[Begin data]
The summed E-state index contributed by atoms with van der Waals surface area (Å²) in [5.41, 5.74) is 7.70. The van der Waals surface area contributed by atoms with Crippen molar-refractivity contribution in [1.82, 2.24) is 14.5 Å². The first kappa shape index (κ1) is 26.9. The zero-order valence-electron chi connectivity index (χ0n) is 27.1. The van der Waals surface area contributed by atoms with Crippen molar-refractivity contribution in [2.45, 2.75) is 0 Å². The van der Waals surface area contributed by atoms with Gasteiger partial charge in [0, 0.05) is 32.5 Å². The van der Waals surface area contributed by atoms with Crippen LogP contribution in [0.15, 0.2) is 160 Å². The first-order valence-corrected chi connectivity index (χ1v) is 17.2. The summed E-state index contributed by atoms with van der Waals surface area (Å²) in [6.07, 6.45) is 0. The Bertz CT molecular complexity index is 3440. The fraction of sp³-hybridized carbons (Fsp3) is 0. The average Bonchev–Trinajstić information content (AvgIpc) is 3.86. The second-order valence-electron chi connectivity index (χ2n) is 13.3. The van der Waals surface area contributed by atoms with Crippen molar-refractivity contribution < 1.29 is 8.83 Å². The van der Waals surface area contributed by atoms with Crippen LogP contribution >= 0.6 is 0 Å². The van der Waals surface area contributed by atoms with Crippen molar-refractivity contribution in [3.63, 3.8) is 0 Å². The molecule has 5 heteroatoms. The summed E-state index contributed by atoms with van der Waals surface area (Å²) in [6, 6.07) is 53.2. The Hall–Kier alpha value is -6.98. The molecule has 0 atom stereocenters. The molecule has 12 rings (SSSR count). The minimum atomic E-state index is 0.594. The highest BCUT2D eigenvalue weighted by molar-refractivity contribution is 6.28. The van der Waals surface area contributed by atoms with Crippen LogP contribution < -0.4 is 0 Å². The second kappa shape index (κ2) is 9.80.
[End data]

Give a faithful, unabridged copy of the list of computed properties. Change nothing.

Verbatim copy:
The summed E-state index contributed by atoms with van der Waals surface area (Å²) in [5.41, 5.74) is 7.70. The van der Waals surface area contributed by atoms with Crippen molar-refractivity contribution in [1.82, 2.24) is 14.5 Å². The first kappa shape index (κ1) is 26.9. The zero-order valence-electron chi connectivity index (χ0n) is 27.1. The van der Waals surface area contributed by atoms with Crippen molar-refractivity contribution in [2.45, 2.75) is 0 Å². The van der Waals surface area contributed by atoms with Gasteiger partial charge in [0, 0.05) is 32.5 Å². The van der Waals surface area contributed by atoms with Crippen LogP contribution in [0.15, 0.2) is 160 Å². The first-order valence-corrected chi connectivity index (χ1v) is 17.2. The summed E-state index contributed by atoms with van der Waals surface area (Å²) in [6.07, 6.45) is 0. The Bertz CT molecular complexity index is 3440. The fraction of sp³-hybridized carbons (Fsp3) is 0. The average Bonchev–Trinajstić information content (AvgIpc) is 3.86. The second-order valence-electron chi connectivity index (χ2n) is 13.3. The van der Waals surface area contributed by atoms with Crippen molar-refractivity contribution < 1.29 is 8.83 Å². The van der Waals surface area contributed by atoms with Crippen LogP contribution >= 0.6 is 0 Å². The van der Waals surface area contributed by atoms with Crippen molar-refractivity contribution in [3.63, 3.8) is 0 Å². The molecule has 5 heteroatoms. The summed E-state index contributed by atoms with van der Waals surface area (Å²) in [6, 6.07) is 53.2. The Hall–Kier alpha value is -6.98. The molecule has 0 atom stereocenters. The molecule has 12 rings (SSSR count). The minimum atomic E-state index is 0.594. The highest BCUT2D eigenvalue weighted by molar-refractivity contribution is 6.28. The van der Waals surface area contributed by atoms with Crippen LogP contribution < -0.4 is 0 Å². The second kappa shape index (κ2) is 9.80.